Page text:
# Orgunit group reports and population-based indicators

Hi,

came over and issue today regarding the calculation of indicators based on organisation unit groups. Not sure if there are any easy ways to solve it, but though it was worth discussing.

The problem is ownership reports with indicators using population. Population data is often entered for districts (of similar). These have “government” ownership, thus when comparing performance based on ownership/population, figures will be wrong.

One way to solve this would be to have catchement population for all facilities, giving a population figure that acutally have an ownership. But in cases with several aggregation levels for population (facility + district), the same problem would probably occur in a district or regional reports?

Another option would be to avoid the ownership of population data, either by (somehow) not having an ownership for non-facilities, or by computing such indicators “cumulatively” for org unit groups. This is probably best explained through an example:

A district has a population of children < 1 years of 100. 60 children are given BCG at government facilities, 30 at private facilities. An indicator showing BCG coverage for that district would currently (from how I understand it) show a coverage of 60/100 = 60% for government and 30/0 = 0% for private. Maybe it would make more sense to show this as 60/100 = 60% for government and 30/100 = 30 % for private, giving the the total (correct) coverage of 90%? Without knowing the actual catchment population for the private and government facilities, it’s impossible to calculate the real coverages, but as a whole I believe this method could be better on average?

Olav

Hi Olav,

your observation is correct… org unit group aggregation for indicators does not work well when facilities do not have denominator data. Currently in those situations we use it mostly for data element analysis for comparison of utilization through stacked column charts or pie charts (e.g. how many was immunized at public facilities out of total immunized).

One could come up with a method for improving this like you suggest. To me it becomes a bit too complex to create a general rule for it - one would assume that members of org unit groups are on the same level, then say something like “look at the level above for this data element for denominator data”… And the aggregation rules will become different from when denominator data exists for facilities.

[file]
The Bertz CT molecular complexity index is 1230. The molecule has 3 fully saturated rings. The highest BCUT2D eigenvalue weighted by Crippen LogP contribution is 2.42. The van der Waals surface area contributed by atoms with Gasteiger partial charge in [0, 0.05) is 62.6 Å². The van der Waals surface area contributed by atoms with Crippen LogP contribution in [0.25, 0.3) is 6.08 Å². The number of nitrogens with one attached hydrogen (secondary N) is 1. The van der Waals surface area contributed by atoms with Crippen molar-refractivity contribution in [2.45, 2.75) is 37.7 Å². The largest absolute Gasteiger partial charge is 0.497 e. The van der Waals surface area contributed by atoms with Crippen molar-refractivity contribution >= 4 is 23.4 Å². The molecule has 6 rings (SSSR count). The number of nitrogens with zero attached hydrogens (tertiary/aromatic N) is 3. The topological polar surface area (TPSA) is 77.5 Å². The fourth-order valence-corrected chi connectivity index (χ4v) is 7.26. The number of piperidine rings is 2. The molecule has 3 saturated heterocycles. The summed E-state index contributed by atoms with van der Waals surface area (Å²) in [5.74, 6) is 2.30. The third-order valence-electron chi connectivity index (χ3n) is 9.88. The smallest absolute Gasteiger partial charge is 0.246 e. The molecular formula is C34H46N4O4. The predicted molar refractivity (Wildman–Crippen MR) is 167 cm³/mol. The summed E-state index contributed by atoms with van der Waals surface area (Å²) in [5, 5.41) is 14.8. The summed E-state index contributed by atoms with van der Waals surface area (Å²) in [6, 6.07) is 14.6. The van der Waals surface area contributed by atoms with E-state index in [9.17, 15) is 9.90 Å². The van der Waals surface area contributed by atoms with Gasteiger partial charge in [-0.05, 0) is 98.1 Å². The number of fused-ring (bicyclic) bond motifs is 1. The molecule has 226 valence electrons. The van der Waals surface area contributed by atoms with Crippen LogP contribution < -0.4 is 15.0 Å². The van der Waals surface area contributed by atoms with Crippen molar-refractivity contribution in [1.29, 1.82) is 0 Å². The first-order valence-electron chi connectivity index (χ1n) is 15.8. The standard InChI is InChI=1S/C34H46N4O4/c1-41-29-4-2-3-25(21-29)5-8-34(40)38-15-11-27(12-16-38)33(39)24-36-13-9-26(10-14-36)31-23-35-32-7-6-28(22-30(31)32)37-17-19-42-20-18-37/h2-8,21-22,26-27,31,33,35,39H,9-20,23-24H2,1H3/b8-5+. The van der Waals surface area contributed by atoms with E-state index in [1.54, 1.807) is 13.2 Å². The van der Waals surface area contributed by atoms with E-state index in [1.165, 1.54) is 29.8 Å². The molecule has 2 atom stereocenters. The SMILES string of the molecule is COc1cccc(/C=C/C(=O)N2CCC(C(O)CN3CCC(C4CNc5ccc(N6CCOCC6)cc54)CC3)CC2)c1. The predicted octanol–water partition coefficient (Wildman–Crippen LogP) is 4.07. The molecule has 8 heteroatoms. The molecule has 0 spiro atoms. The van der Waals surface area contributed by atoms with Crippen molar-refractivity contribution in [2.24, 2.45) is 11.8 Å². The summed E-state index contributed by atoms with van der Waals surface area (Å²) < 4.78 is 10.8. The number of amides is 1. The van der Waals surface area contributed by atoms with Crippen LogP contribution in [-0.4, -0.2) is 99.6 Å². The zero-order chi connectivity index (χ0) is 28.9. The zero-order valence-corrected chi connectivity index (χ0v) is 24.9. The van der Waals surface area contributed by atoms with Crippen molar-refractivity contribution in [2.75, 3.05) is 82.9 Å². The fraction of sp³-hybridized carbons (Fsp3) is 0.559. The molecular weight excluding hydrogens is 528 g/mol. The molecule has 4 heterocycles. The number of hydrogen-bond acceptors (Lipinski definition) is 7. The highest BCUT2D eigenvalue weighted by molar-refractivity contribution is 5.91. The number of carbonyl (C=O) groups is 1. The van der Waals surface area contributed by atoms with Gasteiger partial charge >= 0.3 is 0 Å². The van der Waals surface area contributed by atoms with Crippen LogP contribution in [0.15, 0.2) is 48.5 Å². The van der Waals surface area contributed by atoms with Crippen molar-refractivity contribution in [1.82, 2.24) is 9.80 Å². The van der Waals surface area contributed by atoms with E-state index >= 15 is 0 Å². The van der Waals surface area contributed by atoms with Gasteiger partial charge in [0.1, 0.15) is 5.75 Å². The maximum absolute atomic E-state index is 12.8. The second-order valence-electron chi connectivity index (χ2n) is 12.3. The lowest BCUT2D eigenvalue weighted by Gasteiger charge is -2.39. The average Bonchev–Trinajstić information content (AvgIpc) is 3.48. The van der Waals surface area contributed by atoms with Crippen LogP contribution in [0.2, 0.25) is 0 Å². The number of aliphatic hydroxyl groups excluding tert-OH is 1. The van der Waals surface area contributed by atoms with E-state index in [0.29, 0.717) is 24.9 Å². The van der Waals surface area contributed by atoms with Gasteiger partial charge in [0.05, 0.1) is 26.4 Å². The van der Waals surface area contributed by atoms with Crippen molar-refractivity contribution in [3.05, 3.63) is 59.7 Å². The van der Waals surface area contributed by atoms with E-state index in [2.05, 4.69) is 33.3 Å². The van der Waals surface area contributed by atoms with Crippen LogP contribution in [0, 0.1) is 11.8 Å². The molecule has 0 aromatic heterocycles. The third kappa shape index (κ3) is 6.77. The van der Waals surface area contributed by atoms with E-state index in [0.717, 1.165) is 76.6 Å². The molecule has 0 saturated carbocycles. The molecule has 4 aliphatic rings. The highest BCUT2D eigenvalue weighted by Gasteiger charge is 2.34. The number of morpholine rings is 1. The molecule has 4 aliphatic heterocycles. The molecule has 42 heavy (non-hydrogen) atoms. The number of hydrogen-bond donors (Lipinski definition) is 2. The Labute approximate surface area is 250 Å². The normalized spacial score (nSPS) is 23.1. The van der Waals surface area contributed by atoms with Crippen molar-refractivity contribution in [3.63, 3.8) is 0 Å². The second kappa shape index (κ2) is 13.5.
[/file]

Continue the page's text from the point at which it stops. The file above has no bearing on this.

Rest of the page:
This also raises some interesting questions, like do private facilities really have a catchment area? Should one use geographical bordes or adjust for attendance and migration? Anyway I think the only way to solve this is to apply a reasonable catchment population to facilities. Sorry for not being more helpful.

Lars

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On Fri, Apr 27, 2012 at 12:22 AM, Olav Poppe olav.poppe@gmail.com wrote:

Hi,
came over and issue today regarding the calculation of indicators based on organisation unit groups. Not sure if there are any easy ways to solve it, but though it was worth discussing.

The problem is ownership reports with indicators using population. Population data is often entered for districts (of similar). These have “government” ownership, thus when comparing performance based on ownership/population, figures will be wrong.

One way to solve this would be to have catchement population for all facilities, giving a population figure that acutally have an ownership. But in cases with several aggregation levels for population (facility + district), the same problem would probably occur in a district or regional reports?

Another option would be to avoid the ownership of population data, either by (somehow) not having an ownership for non-facilities, or by computing such indicators “cumulatively” for org unit groups. This is probably best explained through an example:

A district has a population of children < 1 years of 100. 60 children are given BCG at government facilities, 30 at private facilities. An indicator showing BCG coverage for that district would currently (from how I understand it) show a coverage of 60/100 = 60% for government and 30/0 = 0% for private. Maybe it would make more sense to show this as 60/100 = 60% for government and 30/100 = 30 % for private, giving the the total (correct) coverage of 90%? Without knowing the actual catchment population for the private and government facilities, it’s impossible to calculate the real coverages, but as a whole I believe this method could be better on average?